Mountain Biking Safety Tips 

There are undeniable risks in mountain biking, and we’re sure most riders would agree that taking risks is part of what makes it such a great sport. That being said, it’s important, particularly for novice riders, to get clued up on basic mountain bike safety. We’ve recapped fundamental mountain bike safety tips below, which riders at any level should consider at all times.

Helmet 

A high-quality, well-fitting, and well-ventilated helmet is an essential investment. Using helmets meant for other sports, such as road cycling, skateboarding, or even motocross, won’t do. They’re built to different technical specifications to protect against different types of impact.

You should also consider the type of riding you’re going to do, as MTB helmets offer different levels of protection. Open helmets, which look similar to road helmets, are lightweight and offer more ventilation. They’re ideal for less-aggressive XC riding.

For downhill riding, you should invest in a bit more protection. Open face enduro helmets are a step up from open helmets, offering extra protection to the back of the head. Full face enduro helmets protect the whole head, including the face, but offer less ventilation, which can be uncomfortable on physically challenging sections. For this reason, it’s also possible to get convertible helmets, which switch between full and half-face protection.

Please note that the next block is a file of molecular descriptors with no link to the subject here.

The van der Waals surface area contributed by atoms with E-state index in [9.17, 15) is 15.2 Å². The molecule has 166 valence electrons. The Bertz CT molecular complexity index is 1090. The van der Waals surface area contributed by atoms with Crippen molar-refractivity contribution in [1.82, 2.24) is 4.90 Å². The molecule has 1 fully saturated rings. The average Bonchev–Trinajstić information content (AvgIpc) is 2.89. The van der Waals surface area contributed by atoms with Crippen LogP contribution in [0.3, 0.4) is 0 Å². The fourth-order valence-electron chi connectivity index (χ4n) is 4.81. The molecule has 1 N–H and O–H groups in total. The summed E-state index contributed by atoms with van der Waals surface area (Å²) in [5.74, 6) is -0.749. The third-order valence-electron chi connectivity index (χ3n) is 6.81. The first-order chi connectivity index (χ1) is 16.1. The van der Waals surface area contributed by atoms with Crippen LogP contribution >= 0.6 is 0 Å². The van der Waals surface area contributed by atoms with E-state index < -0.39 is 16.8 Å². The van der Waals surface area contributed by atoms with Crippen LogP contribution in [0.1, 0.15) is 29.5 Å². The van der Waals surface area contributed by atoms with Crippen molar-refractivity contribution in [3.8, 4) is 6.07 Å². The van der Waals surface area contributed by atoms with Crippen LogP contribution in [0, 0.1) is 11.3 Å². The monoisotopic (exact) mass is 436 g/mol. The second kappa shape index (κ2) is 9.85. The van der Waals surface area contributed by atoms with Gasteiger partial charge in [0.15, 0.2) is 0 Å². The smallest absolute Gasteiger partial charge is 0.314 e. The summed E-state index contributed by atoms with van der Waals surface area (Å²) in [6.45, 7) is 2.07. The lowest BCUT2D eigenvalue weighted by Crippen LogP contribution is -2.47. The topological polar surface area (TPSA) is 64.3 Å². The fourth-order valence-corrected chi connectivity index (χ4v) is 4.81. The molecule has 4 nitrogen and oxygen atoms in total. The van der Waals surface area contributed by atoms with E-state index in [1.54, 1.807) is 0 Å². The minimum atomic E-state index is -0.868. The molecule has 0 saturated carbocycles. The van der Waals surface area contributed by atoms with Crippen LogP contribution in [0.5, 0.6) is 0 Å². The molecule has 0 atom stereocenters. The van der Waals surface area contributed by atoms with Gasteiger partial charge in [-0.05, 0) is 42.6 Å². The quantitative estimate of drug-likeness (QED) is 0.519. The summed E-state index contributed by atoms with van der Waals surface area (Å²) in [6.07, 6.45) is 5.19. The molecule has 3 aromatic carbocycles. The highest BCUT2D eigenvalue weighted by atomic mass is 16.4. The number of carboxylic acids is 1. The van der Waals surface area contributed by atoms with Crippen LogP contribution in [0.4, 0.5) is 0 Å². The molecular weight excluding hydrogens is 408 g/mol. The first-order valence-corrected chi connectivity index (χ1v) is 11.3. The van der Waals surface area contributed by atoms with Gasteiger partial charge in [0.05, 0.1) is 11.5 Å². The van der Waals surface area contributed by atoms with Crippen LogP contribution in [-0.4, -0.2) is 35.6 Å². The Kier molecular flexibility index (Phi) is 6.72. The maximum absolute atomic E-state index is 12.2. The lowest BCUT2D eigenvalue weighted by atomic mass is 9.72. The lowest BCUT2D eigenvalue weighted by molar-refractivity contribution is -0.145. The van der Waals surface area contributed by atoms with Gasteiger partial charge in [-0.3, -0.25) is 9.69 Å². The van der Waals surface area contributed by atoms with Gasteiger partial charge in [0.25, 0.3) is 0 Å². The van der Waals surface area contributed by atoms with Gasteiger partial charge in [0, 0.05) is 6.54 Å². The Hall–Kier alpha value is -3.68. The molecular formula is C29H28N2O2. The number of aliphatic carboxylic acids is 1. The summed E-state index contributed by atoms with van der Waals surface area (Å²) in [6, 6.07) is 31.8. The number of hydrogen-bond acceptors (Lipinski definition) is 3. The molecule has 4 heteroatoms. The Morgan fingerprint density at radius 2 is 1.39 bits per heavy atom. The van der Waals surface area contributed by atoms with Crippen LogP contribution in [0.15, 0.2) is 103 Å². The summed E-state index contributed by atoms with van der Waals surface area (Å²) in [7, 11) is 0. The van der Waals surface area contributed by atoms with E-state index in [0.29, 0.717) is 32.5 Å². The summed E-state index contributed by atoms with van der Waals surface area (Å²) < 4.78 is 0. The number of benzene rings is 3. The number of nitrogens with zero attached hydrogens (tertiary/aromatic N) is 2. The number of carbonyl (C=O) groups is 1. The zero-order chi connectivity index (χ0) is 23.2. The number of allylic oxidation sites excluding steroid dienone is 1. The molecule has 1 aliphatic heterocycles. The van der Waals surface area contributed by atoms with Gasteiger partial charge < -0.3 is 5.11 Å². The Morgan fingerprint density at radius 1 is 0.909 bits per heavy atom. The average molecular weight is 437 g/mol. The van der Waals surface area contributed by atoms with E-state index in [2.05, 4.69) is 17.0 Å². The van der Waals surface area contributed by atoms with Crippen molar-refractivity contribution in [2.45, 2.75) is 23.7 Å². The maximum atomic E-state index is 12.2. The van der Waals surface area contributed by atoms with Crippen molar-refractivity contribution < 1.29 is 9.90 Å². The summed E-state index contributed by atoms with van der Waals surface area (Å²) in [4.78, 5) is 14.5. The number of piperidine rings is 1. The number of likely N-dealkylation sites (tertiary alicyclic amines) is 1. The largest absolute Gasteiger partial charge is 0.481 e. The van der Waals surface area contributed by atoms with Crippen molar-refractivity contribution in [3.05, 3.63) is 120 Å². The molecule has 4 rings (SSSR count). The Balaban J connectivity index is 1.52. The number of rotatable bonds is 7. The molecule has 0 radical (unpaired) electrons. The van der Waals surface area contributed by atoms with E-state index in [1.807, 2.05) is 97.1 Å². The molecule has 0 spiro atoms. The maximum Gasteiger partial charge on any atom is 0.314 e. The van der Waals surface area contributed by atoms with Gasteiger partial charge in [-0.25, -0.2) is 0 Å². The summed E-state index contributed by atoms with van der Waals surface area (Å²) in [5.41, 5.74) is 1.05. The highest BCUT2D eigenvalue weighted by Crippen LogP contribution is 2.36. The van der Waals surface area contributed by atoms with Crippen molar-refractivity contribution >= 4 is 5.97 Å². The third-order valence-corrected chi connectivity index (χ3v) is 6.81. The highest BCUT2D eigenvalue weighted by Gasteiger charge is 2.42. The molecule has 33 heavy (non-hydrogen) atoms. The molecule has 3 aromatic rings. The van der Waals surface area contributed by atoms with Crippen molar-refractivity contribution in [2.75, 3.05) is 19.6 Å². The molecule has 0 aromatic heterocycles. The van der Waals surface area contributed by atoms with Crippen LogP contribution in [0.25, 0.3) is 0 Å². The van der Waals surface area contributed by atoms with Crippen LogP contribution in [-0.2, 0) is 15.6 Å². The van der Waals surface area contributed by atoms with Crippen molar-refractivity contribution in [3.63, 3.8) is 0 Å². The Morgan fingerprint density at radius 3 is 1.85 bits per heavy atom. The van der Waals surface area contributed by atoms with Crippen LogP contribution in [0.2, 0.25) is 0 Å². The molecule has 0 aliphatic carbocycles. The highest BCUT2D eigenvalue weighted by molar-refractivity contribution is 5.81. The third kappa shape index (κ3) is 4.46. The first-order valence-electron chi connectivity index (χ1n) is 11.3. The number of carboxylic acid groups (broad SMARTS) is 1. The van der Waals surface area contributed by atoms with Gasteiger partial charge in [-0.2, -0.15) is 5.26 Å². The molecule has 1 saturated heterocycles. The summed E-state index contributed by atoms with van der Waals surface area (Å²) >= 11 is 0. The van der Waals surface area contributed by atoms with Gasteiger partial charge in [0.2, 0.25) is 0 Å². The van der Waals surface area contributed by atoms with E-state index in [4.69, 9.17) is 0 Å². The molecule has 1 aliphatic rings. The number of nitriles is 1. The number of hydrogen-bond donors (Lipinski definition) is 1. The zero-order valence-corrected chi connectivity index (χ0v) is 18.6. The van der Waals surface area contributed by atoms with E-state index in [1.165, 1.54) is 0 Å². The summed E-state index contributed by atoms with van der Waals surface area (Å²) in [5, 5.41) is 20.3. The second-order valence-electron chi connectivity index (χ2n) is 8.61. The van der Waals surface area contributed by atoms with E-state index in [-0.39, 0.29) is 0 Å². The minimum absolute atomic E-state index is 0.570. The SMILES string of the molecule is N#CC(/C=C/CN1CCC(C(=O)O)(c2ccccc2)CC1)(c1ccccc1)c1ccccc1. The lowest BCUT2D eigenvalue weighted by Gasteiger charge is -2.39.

Safety Equipment 

There’s a lot of safety equipment available, which can make your ride more comfortable, as well as providing extra levels of protection. Get yourself a pair of gloves to provide extra grip and comfort, protection from the elements, and scrapes and cuts. Glasses or goggles protect from glare, as well as dirt, insects, and whatever else is sprayed up as you’re riding!

It’s also worth getting a decent pair of MTB shoes. They will give you extra grip on the pedals, can maximise efficiency, and provide protection from the elements. Depending on the pedals you use, you’ll need clipless or flat shoes.

Protect vulnerable bones with elbow pads, knee pads and shin guards – you can go way up to neck braces and body armour for extra protection.

Know Your Limits 

If you’re just starting out, it’s wise not to attempt any challenging sections that you don’t have the skills or fitness for yet.

Although mountain biking can be risky, understanding when it’s safe to take these risks is essential. Don’t attempt a dangerous downhill ride if you’ve got little experience, or if you’re drained from hours of riding. Knowing when to get off and walk could save you a lot of trouble. You can always attempt it again when you’ve built up your skills and fitness.

First Aid 

Knowing basic first aid – particularly for broken bones, sunstroke, and concussion could provide the essential help you need, should an accident happen. Taking a first aid kit with you is a great idea, and it’s possible to get kits that attach to your frame.

You should carry enough water to see you through the day. Many riders use hydration packs, which give you a few litres in a backpack, so you can sip whilst riding.

Know Where You’re Going

When riding in an area you don’t know, take your phone, a GPS device, or a map and compass, in case you get lost. If you’re riding alone, let someone know where you’re going and when you’ll be back before you set off. And if it’s an unknown section, ride it at a moderate speed so you can react to unexpected obstacles safely.

Riding within your abilities, knowing when to take risks, and getting some protection goes a long way out on the trail. For more MTB guides and tips, head over to our blog!